Are Forum Selection Clauses Enforceable in Tennessee?

Forum selection clauses are prevalent in contracts entered into by Tennessee companies and residents.  Often, the purpose of a forum selection clause in a contract is to force another party to litigate in a particular court in a particular state.   For example, companies which are based somewhere other than Tennessee, but which sign contracts with Tennessee businesses, frequently put forum selection clauses in their contracts. They do so to ensure that, if they have to sue the Tennessee business or, if the Tennessee business decides to sue them, the lawsuit can only be brought in their home state.

If you are a Tennessee business or resident and have signed a contract with a forum selection clause, how likely is it that a Tennessee court would not uphold the forum selection clause?  In my experience, in many cases, that result is not very likely.

Forum selection clauses are considered enforceable in Tennessee, and Tennessee courts will uphold them except in limited circumstances. Here they are:

  1. If the Tennessee business or resident who signed the contract cannot secure effective relief in the other state;
  2. If the other state would be a substantially less convenient place for trial;
  3. If the contract containing the forum selection clause or the forum selection clause itself was obtained by duress, abuse of economic power, misrepresentation or some other unconscionable means; or
  4. If, for any other reason, it would be unreasonable or unfair to enforce the forum selection clause.

Here are two Tennessee cases with different facts and different results which involved forum selection clauses.


Cohn Law Firm v. YP Southeast Advertising & Publishing, LLC (Tenn. Ct. App. 2015):

In that case, a Tennessee law firm signed a contract with an advertising company for Yellow Pages advertising.  The law firm sued the advertising company for breach of contract and misrepresentation in Tennessee state court.  The contract between the parties contained a forum selection clause requiring that any lawsuit could be maintained only in Georgia.  The law firm made several arguments as to why the clause should not be enforced, including that the contract was an adhesion contract; that the contract was unreasonably lengthy and the forum selection clause was buried in it; that it was forced to sign the contract quickly; and that it would be too oppressive if it had to pay money to litigate the case in Georgia.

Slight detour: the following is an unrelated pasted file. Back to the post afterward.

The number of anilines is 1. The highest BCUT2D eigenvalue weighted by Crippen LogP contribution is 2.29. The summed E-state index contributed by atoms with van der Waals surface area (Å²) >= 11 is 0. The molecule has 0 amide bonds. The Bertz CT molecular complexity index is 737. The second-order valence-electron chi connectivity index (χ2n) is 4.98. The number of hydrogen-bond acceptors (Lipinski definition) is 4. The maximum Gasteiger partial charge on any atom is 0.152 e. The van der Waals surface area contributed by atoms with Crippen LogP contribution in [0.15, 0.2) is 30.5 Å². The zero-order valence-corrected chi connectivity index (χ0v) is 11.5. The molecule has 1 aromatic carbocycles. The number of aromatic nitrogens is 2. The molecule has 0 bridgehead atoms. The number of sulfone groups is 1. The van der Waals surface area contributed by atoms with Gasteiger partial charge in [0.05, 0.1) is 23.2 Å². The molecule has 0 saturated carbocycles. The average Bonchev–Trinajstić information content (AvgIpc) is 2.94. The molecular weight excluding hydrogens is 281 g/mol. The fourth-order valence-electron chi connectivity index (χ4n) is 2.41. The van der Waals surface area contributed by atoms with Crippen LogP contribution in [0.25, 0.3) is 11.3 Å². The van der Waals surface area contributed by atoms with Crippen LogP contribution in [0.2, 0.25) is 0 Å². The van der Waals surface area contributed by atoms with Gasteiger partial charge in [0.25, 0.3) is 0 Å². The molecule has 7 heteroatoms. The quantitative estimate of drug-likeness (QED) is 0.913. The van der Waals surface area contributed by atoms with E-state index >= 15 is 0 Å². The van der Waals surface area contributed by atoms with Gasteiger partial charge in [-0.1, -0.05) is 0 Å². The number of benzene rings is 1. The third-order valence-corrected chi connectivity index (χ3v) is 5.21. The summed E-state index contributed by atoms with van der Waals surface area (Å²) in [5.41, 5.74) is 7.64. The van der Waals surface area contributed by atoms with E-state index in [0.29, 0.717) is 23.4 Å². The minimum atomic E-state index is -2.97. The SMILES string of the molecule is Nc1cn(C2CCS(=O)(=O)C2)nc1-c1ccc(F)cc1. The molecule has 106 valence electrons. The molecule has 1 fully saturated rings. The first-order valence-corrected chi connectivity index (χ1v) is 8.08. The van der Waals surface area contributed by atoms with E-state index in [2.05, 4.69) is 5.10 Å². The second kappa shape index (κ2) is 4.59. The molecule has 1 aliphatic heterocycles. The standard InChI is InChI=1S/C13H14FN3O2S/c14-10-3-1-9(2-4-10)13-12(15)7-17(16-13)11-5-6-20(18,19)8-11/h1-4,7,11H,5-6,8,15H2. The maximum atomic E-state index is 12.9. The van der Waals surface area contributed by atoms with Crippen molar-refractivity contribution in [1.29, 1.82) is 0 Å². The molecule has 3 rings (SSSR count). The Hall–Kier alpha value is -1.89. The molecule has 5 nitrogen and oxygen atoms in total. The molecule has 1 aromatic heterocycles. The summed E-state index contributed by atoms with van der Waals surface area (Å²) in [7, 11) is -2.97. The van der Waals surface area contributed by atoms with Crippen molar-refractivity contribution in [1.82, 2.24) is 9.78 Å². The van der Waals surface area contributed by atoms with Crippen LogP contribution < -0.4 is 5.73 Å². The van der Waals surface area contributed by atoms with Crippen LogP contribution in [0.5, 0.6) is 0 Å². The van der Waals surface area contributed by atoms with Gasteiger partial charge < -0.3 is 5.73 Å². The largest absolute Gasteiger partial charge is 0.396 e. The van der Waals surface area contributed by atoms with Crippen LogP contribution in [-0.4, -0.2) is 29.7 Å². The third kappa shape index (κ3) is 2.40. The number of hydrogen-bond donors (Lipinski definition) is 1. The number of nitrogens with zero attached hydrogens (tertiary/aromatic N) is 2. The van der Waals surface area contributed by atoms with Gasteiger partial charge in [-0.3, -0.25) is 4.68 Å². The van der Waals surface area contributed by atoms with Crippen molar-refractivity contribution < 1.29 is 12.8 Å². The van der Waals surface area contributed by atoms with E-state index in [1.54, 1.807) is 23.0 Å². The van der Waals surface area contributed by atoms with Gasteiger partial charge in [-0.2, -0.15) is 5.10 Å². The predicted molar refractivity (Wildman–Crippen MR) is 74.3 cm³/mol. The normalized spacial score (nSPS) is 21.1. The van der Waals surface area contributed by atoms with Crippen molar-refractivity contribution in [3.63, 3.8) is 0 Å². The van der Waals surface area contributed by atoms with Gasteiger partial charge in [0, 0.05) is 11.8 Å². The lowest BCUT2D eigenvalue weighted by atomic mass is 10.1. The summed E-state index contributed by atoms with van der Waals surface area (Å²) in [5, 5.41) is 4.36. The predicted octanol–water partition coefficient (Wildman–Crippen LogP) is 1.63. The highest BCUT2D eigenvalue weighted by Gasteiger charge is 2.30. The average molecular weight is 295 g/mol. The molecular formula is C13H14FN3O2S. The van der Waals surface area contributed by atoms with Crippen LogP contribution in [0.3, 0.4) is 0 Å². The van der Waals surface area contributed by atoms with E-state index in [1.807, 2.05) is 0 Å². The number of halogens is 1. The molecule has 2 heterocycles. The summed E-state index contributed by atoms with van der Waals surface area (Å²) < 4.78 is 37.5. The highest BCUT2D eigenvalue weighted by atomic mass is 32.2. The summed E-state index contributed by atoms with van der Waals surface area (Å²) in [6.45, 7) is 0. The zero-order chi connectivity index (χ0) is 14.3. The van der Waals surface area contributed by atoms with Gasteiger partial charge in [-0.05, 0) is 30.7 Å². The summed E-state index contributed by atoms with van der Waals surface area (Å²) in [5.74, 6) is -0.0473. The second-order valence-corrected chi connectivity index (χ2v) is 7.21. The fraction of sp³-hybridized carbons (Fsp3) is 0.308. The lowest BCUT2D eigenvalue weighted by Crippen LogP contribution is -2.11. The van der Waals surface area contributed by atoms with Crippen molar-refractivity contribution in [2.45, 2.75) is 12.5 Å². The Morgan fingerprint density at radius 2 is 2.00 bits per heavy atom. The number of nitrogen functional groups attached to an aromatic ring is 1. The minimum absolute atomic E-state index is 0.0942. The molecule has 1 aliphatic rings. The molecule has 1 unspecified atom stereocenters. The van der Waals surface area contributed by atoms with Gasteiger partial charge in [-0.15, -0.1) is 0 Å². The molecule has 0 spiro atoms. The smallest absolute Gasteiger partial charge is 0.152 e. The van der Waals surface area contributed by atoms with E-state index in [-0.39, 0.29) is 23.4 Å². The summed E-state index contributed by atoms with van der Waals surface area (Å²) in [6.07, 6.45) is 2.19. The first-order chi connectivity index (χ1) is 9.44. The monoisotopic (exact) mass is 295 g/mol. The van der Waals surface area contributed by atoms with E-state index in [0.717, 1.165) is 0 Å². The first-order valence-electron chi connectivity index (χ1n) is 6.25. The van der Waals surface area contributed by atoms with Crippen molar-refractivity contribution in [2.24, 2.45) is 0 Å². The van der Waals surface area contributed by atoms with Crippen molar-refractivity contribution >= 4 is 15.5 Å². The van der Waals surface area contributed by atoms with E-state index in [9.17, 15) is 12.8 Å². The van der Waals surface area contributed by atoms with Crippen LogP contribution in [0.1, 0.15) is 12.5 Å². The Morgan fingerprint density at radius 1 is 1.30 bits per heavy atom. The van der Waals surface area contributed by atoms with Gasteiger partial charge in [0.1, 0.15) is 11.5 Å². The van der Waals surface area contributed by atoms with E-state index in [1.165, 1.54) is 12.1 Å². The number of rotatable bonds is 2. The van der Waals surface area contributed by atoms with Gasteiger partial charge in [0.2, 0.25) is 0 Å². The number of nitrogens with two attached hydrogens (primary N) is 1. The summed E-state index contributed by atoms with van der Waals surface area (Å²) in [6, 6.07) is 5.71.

The court upheld the forum selection clause in that case and dismissed the Tennessee case.  It concluded that, while the contract may have been an adhesion contract, that was not enough. In order to invalidate the forum selection clause, the law firm had to show also that the contract was unconscionable or was obtained by fraud, which it could not.  The court noted that the law firm was a sophisticated party and that it would not be unconscionable or oppressive for it to litigate in Georgia.


Lamb v. Megaflight, Inc. (Tenn. Ct. App. 2000):

In that case, the Defendants were a Florida corporation, its President and Vice-President.  The Plaintiffs were shareholders of a company located in Tennessee.  The President and Vice-President traveled to Tennessee several times to discuss and to negotiate the sale of the Plaintiffs’ business to the Defendants.  When the Vice-President traveled to Tennessee to close the deal, the Plaintiffs asked why the President was not there.  The Vice-President told them that he was out of the country.  The Plaintiffs signed a contract with a forum selection clause requiring any lawsuit to be brought in Florida.  Later, the Plaintiffs found out that the President was not present at the closing because he was in jail for money laundering and tax evasion.

The Plaintiffs brought a breach of contract case and fraud case against the Defendants in Tennessee. The Defendants filed a motion to dismiss based on the forum selection clause.  The court held that the clause was invalid because the contract in which it was contained was procured by fraud and should be rescinded.




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